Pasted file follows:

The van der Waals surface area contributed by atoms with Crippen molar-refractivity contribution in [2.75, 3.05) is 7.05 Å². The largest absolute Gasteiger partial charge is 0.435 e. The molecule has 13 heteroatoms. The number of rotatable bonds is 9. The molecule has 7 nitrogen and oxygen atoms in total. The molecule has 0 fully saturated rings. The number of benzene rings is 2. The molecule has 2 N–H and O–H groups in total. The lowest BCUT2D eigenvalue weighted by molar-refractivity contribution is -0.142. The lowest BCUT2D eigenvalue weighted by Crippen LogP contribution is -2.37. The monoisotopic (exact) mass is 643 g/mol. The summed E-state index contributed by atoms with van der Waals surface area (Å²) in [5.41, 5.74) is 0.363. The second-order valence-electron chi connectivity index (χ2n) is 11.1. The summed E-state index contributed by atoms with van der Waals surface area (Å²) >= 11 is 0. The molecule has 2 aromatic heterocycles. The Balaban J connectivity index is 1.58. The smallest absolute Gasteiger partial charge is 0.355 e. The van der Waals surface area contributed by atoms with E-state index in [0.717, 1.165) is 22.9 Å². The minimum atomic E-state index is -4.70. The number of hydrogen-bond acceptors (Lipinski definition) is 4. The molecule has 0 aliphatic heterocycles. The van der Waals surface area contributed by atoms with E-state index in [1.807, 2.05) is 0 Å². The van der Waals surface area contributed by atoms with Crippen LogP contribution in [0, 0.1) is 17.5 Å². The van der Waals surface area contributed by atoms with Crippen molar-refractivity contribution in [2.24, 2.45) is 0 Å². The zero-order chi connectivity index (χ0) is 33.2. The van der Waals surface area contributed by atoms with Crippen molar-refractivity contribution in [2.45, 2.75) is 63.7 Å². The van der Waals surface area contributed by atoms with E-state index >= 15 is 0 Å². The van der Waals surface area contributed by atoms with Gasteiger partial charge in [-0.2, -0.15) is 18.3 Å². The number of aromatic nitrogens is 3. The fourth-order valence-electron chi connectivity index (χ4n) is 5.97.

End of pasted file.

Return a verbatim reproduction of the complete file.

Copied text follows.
The van der Waals surface area contributed by atoms with Crippen molar-refractivity contribution in [2.75, 3.05) is 7.05 Å². The largest absolute Gasteiger partial charge is 0.435 e. The molecule has 13 heteroatoms. The number of rotatable bonds is 9. The molecule has 7 nitrogen and oxygen atoms in total. The molecule has 0 fully saturated rings. The number of benzene rings is 2. The molecule has 2 N–H and O–H groups in total. The lowest BCUT2D eigenvalue weighted by molar-refractivity contribution is -0.142. The lowest BCUT2D eigenvalue weighted by Crippen LogP contribution is -2.37. The monoisotopic (exact) mass is 643 g/mol. The summed E-state index contributed by atoms with van der Waals surface area (Å²) in [5.41, 5.74) is 0.363. The second-order valence-electron chi connectivity index (χ2n) is 11.1. The summed E-state index contributed by atoms with van der Waals surface area (Å²) >= 11 is 0. The molecule has 2 aromatic heterocycles. The Balaban J connectivity index is 1.58. The smallest absolute Gasteiger partial charge is 0.355 e. The van der Waals surface area contributed by atoms with E-state index in [0.717, 1.165) is 22.9 Å². The minimum atomic E-state index is -4.70. The number of hydrogen-bond acceptors (Lipinski definition) is 4. The molecule has 0 aliphatic heterocycles. The van der Waals surface area contributed by atoms with E-state index in [1.807, 2.05) is 0 Å². The van der Waals surface area contributed by atoms with Crippen LogP contribution in [0, 0.1) is 17.5 Å². The van der Waals surface area contributed by atoms with Crippen molar-refractivity contribution in [2.24, 2.45) is 0 Å². The zero-order chi connectivity index (χ0) is 33.2. The van der Waals surface area contributed by atoms with Crippen molar-refractivity contribution in [2.45, 2.75) is 63.7 Å². The van der Waals surface area contributed by atoms with E-state index >= 15 is 0 Å². The van der Waals surface area contributed by atoms with Gasteiger partial charge in [-0.2, -0.15) is 18.3 Å². The number of aromatic nitrogens is 3. The fourth-order valence-electron chi connectivity index (χ4n) is 5.97.